Sunday, August 07, 2011

Philip Pilkington On Rational Expectations Theory

Philip Pilkington writing in Irish Left Review (6 August) (HERE):
Nails the erroneous assumptions of neoclassical ‘rational expectations’ and open the way to a more accurate assessment of Adam Smith’s concept of “self-interest” (and the invisible hand).

Neoclassical Dogma : How Economists Rationalise Their Hatred of Free Choice

Rational expectations is indeed an obscure doctrine. It essentially holds that people operating within a market generally act in line with the expectations of neoclassical theory. This tautology – for it is a tautology – can be traced back to Adam Smith’s ‘invisible hand’ which we explore in more detail later on.
But this goes beyond simple tautology. The neoclassical assumptions are themselves especially stringent and seem to be wholly counterfactual to any observer of human behaviour. Rational expectations theory expects people to act, well, rationally. More specifically it assumes that people always act in order to ‘maximise their utility’ and that such actions result in optimal behaviours that ensure that prices are always perfectly in keeping with what they ‘should be’ – that is, an equilibrium price that perfectly balances supply and demand. Prices then become a pristine and perfect measurement; they translate consumer desire perfectly and are beyond question

Philip Pilkington is to be congratulated for asking the right questions and implying scepticism in his assertions. Neoclassical assumptions are not just contrary to the behaviours of human beings in their societies, for the record they are also contrary to how Adam Smith formulated human behaviour. The former, of course, is a more significant criticism of neoclassical rational expectations, but in so far as Adam Smith is drawn upon in support of them, as he is, we should understand this calumny imposed on his legacy.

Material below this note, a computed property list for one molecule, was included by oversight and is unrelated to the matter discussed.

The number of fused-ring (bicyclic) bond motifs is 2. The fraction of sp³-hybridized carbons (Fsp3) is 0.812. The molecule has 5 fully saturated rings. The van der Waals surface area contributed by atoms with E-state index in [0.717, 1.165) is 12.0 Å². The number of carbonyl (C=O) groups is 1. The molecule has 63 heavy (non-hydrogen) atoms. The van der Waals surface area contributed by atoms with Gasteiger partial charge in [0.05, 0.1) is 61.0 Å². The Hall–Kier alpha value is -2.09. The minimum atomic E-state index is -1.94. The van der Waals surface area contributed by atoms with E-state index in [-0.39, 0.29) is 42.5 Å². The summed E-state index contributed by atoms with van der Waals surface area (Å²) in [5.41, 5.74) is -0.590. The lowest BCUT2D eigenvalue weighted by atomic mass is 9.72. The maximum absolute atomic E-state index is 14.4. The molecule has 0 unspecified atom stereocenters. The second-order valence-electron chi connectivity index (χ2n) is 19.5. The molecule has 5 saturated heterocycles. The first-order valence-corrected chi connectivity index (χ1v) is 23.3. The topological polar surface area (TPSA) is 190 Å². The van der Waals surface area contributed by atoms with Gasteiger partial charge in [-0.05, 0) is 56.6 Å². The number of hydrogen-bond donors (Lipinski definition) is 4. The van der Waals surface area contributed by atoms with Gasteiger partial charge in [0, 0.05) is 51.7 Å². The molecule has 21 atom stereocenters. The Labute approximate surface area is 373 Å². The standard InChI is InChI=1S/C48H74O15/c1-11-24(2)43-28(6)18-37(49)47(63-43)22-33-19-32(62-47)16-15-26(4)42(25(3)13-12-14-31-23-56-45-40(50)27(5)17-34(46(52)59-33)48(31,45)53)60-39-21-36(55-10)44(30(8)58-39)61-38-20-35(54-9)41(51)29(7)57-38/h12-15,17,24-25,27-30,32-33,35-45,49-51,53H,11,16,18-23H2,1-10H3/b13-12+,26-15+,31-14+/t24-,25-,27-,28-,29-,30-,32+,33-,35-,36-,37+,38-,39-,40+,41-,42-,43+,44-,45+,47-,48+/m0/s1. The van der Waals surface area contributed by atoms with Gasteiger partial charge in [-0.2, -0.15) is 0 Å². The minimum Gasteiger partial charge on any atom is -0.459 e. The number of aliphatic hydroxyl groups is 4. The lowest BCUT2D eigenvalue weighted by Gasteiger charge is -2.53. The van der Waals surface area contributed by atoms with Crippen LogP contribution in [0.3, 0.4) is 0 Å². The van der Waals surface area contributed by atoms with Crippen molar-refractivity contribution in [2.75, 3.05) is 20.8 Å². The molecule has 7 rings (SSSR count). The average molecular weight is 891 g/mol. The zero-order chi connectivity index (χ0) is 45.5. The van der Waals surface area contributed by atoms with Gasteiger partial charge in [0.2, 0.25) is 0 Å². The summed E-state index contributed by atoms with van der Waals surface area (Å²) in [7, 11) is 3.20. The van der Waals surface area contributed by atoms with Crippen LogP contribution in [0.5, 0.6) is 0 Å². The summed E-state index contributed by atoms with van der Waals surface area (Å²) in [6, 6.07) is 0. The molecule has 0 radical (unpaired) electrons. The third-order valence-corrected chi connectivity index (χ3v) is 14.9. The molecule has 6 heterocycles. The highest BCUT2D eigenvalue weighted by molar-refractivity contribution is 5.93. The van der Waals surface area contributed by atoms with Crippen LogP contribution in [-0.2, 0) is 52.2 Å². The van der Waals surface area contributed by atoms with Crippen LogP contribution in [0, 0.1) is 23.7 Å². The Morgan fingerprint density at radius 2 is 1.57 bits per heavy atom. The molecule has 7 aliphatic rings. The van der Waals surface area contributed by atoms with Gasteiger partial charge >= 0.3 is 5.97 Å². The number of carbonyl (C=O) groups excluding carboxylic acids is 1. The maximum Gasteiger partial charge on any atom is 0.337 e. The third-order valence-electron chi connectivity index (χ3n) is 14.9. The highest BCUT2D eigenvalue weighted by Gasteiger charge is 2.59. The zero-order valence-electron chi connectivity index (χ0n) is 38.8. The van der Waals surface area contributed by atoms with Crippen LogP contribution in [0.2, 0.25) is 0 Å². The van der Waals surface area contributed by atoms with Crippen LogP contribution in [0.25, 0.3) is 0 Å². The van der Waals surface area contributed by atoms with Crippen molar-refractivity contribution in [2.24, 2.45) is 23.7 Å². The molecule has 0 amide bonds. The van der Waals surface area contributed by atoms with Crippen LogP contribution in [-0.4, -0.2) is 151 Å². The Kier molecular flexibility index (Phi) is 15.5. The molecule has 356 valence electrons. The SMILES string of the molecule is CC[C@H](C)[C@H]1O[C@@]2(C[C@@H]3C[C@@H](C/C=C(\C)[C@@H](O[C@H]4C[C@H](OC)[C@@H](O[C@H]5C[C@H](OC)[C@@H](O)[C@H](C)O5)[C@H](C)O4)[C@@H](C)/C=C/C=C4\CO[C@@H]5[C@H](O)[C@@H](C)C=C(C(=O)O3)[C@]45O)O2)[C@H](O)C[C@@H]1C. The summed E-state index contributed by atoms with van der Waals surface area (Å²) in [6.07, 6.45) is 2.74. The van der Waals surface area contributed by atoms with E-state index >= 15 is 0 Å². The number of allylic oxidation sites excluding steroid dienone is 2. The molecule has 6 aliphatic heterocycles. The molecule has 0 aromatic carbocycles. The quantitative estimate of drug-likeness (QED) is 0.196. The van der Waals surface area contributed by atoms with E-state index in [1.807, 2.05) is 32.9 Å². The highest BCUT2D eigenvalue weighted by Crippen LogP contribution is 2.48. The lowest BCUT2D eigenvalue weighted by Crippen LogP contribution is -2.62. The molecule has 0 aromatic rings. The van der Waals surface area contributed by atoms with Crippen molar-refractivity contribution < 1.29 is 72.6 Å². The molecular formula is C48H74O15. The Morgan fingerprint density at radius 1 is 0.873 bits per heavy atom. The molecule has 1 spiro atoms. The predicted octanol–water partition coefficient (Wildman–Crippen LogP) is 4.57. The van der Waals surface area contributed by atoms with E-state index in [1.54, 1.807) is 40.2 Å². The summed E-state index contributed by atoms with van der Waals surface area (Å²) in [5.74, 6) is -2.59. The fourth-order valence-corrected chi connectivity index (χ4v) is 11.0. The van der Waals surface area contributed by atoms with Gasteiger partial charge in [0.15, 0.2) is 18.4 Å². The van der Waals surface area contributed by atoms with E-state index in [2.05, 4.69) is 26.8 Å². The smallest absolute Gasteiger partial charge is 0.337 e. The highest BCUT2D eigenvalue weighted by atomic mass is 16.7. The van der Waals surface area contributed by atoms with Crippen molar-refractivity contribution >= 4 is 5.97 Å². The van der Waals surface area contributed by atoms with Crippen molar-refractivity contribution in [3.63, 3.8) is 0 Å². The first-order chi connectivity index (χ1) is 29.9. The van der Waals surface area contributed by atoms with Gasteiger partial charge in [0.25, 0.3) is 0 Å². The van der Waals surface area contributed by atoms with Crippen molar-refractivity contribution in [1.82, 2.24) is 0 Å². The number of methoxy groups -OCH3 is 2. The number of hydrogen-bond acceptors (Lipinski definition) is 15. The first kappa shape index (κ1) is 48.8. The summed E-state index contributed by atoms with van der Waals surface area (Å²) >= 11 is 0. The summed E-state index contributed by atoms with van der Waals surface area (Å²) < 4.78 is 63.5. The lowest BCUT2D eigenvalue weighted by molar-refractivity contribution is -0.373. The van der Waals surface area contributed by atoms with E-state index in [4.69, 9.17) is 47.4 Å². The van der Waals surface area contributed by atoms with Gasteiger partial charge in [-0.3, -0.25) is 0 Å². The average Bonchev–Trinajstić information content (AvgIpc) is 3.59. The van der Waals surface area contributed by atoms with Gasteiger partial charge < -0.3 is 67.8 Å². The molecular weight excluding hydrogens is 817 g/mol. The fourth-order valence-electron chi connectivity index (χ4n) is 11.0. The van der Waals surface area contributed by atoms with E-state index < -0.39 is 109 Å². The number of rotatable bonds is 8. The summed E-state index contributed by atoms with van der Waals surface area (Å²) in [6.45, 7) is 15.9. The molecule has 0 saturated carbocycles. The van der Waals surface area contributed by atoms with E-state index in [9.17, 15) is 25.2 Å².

The use of the metaphor of “an invisible hand” on two occasions in his published Works (1759, 1776) is widely interpreted to be about “markets”, “supply and demand”, and “equilibrium”. Smith made no such claims at all; that is a modern invention, made popular by Paul Samuelson in 1948. Smith never used the IH metaphor in relation to “markets”, etc., but neoclassical authors (and graduates of their courses) wrap up “invisible hands” in their assertions about “miraculous markets”.

In Moral Sentiments, Adam Smith did not restrict behaviour to “self interest” also being solely self-regarding; he also wrote of self-interest” as “other-regarding” too. In Wealth Of Nations he did this very clearly in the oft-quoted passage about persuading the famous “butcher, brewer and baker” to provide our dinners, where he specifically advises us not to “talk of our own necessities” but to address their “self-love”. In short, we serve our self-interests by serving the self-interests of others - in contrast to that nasty libel of Smith’s legacy by Gekko of ‘Wall Street’ fame. His contemporary, Mirabeau, was right: 'we think we serve ourselves by our actions, but we really serve others'.

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